20. ‘Clauses 2.1.1 and 11.6.9’ of the Prospectus read as follows:
“2.1.1: Government seats: Merit seats against which the Commissioner for Entrance Examinations makes allotment are called ‘Government Seats’.
(a) Government seats are available in all the Govt. and Aided Colleges.
(b) The availability of Government seats in Selffinancing colleges run by institutions under Govt. control and Private Self-financing colleges will be notified separately. Those candidates who seek admission in Private Self-financing colleges are bound to accept the conditions stipulated in the agreement between Government and Self-financing College Management(s) and deemed to have accepted such conditions.
11.6.9: Spot Allotment: Spot allotment/admission for filling up the remaining vacant seats, if any, may be conducted after the completion of the online allotment process. A qualified candidate included in the rank lists concerned is entitled to attend the Spot allotment/admission process. Candidates who have obtained admission in Government Merit seats for a course shall not be eligible to participate in the Spot Allotment for that particular course. But a candidate admitted in Government Merit seat in a Government Controlled Self Financing College is allowed to participate in Spot Admission for a Government College for any course. The course under Engineering stream are listed in Annexure II (1)(b). The Commissioner for Entrance Examinations is authorized to issue necessary orders regarding Spot Admission/Allotment in due course.”
21. Obviously, Clause 11.6.9 deals with Spot Allotment, which is for the purpose of filling up of the remaining vacant seats, if any, after completion of the ‘online’ allotment process. It is clearly stipulated therein, that the candidates who have obtained admission in the Government Merit seats (Government quota) for a course shall not be eligible to participate in the Spot Allotment for that particular course; which virtually means that such right is there if it is for a different course. The clause also recognises the right of a candidate admitted in the ‘Merit seat’ in a ‘Government controlled Self Financing college’ to participate in such exercise, for admission to the course in a Government College. This is obviously for the reason that the resultant vacancy in the Government Controlled Self Financing Institution, pursuant to such admission in the Spot Allotment, could immediately be filled up then and there by the Government who is having control over such Self Financing Institution and that the vacated seats will not go wasted; nor will there be any loss or damage to the Govt. controlled Self Financing Institution.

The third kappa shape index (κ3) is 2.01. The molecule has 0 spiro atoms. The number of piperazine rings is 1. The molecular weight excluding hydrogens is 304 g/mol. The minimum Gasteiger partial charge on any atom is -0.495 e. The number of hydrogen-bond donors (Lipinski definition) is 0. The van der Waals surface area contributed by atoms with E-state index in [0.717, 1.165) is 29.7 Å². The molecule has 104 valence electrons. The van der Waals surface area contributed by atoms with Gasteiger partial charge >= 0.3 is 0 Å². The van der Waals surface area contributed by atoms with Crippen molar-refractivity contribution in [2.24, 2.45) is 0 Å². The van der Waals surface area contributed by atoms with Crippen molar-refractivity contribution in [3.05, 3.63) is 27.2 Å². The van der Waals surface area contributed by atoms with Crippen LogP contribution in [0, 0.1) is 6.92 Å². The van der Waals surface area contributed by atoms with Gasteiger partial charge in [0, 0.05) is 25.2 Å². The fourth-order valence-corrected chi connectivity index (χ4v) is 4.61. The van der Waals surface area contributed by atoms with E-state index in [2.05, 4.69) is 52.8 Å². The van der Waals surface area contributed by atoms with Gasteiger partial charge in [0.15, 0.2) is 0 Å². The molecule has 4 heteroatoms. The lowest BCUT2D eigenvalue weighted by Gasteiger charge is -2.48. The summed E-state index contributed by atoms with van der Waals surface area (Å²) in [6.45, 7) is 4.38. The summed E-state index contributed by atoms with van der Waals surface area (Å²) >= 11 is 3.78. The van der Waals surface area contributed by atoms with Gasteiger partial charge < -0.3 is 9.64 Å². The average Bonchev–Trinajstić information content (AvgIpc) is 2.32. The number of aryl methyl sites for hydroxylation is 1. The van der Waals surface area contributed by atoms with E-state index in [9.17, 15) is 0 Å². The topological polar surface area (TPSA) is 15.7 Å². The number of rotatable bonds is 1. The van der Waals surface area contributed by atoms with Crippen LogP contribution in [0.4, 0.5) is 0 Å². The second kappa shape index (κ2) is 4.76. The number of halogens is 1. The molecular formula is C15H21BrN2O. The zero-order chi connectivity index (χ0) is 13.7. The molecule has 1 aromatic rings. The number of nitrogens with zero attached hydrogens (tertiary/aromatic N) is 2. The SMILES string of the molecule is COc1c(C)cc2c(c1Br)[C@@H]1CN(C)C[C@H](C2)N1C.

22. In the case of other Self Financing Institutions, since they are not parties to the Spot Allotment process, the Original Certificate already surrendered by the students concerned in such Institutions where admissions have been secured, will not be available for Spot Admission and further, there is no opportunity or time to inform the position to such Institutions permitting them to fill up the resultant vacancy even by treating it as part of additional Management Quota. This is more so, when, by virtue of the concluded terms of Agreement, it has been agreed that no such allotment will be made by the Commissioner for Entrance Examinations to any vacancy or lapsed seats after 26.09.2016 and that the respondent Institution would stand permitted to fill up such vacancies as Additional Management seats. Because of the admission given to the candidates having higher merit in the Self Financing Institutions, the next person who was standing in the queue was denied admission in the said Institution and on the date of last Spot allotment, if the person already admitted though with higher rank, is let to go for admission in a Government College, vacating the seat in the Self Financing Institution, it is not possible to have the seat filled up by anybody, who was occupying the next lower level. This in turn will cause irreparable loss and injuries, in financial terms, to the Self Financing Institution, who may find it difficult to run the Institution, having lost the revenue from one of the contributories/source.